If everything counts in large amounts, Costco (NASDAQ:COST) would rule supreme. But the warehouse club chain that has carved out a living by tacking on small markups to big groceries isn't exactly living large as it heads into tomorrow's fiscal first-quarter earnings report.

The stock has surrendered roughly 40% of its value after peaking three years ago, and back in October the company closed out fiscal 2003 with an earnings drop. The shares that proved to be Wall Street darlings through the 1990s have a had a rough go on this side of the millennium, though it bears noting that the stock has actually risen slightly over the past year.

The market's markdown since its all-time high has been more a matter of valuation than that of faulty fundamentals. After all, Costco continues to expand and same-store-sales are generally buoyant.

Three years ago, I argued that Costco wasn't worth 40 times earnings -- as it was trading at the time. "Realize that a quality, maturing company is worth a realistic multiple as it enters the golden years," I wrote. "Realistic is not what Costco is fetching right now."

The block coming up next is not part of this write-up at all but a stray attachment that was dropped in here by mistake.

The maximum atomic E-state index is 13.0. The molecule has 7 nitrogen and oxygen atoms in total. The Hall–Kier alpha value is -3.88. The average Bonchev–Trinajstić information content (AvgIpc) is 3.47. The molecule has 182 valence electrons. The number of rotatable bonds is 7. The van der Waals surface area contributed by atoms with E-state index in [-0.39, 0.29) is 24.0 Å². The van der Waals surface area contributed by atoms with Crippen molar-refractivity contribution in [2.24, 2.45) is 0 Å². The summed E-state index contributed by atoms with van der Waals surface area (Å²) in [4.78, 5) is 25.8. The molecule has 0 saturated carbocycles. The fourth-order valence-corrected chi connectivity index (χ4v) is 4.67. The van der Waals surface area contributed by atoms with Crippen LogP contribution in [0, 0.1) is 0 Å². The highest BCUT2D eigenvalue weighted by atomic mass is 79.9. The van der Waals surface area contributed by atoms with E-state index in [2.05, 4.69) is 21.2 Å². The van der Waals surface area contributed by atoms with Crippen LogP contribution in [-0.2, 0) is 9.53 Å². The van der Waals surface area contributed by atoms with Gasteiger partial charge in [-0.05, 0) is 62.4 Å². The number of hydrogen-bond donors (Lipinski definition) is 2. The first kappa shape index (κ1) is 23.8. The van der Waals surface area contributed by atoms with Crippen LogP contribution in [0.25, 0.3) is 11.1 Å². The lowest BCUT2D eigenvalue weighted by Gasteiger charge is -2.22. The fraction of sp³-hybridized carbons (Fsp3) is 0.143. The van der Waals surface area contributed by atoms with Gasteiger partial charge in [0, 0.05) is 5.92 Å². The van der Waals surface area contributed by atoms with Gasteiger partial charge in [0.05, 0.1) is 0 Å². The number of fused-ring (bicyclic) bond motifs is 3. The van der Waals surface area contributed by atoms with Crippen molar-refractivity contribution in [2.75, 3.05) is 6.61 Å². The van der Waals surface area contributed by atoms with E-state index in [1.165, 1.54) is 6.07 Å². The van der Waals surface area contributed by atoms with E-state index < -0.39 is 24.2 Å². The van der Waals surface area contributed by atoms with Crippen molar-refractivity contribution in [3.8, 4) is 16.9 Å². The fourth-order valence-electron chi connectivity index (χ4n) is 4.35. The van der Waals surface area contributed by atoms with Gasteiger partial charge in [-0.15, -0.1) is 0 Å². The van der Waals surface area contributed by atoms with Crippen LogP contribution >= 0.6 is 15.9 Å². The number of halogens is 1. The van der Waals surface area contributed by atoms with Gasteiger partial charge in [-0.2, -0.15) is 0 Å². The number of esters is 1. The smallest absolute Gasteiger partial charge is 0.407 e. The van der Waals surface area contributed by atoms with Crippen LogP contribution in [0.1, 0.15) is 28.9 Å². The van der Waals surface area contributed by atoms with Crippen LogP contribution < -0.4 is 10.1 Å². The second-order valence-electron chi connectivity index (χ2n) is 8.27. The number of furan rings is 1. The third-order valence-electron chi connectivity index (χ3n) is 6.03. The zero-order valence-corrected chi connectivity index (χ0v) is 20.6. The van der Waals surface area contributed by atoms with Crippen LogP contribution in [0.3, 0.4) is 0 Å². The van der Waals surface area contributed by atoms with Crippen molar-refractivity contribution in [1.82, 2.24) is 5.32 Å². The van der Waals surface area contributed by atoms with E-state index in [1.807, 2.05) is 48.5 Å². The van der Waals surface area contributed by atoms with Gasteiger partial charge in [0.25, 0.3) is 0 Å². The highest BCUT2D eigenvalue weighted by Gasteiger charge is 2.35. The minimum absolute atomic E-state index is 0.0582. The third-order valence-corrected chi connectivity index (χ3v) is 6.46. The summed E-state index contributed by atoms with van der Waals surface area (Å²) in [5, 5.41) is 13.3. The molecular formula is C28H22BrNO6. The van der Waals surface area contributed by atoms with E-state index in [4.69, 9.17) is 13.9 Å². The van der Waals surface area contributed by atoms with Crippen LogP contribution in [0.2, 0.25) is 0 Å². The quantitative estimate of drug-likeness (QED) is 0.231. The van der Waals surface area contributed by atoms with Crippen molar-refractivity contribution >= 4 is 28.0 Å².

However, today's multiple of just 21 times this year's earnings is clearly more reasonable. It's not only that rivals BJ's Wholesale Club (NYSE:BJ) and Wal-Mart's (NYSE:WMT) Sam's Club have continued to expand, crowding the niche in many areas. It's not even Costco's occasional operating hiccups, such as a bump in worker's compensation costs or the inflationary impact on expansion. Sure, these influences, in concert, helped take some of that growth stock shine off Costco. But it's certainly not a broken concept. No, it was simply that it was flat-out overvalued back in 2000.

Besides, it could be worse. Costco could be Kroger (NYSE:KR). The grocery giant also reports quarterly earnings tomorrow, but it's doing so in a damaged supermarket sector where everything from labor spats to Wal-Mart's growing offerings of discounted grub are slamming the leveraged collection of traditional grocers.

So, while Costco may not be exactly ripened at this point, at least it's not selling past its expiration date.

Tom Gardner recommended Costco in the May 2002 issue of Motley Fool Stock Advisor .

Where will Costco go from here? Is it overvalued, undervalued, or just right at today's prices? All this and more -- in the Costco discussion board. Only on Fool.com.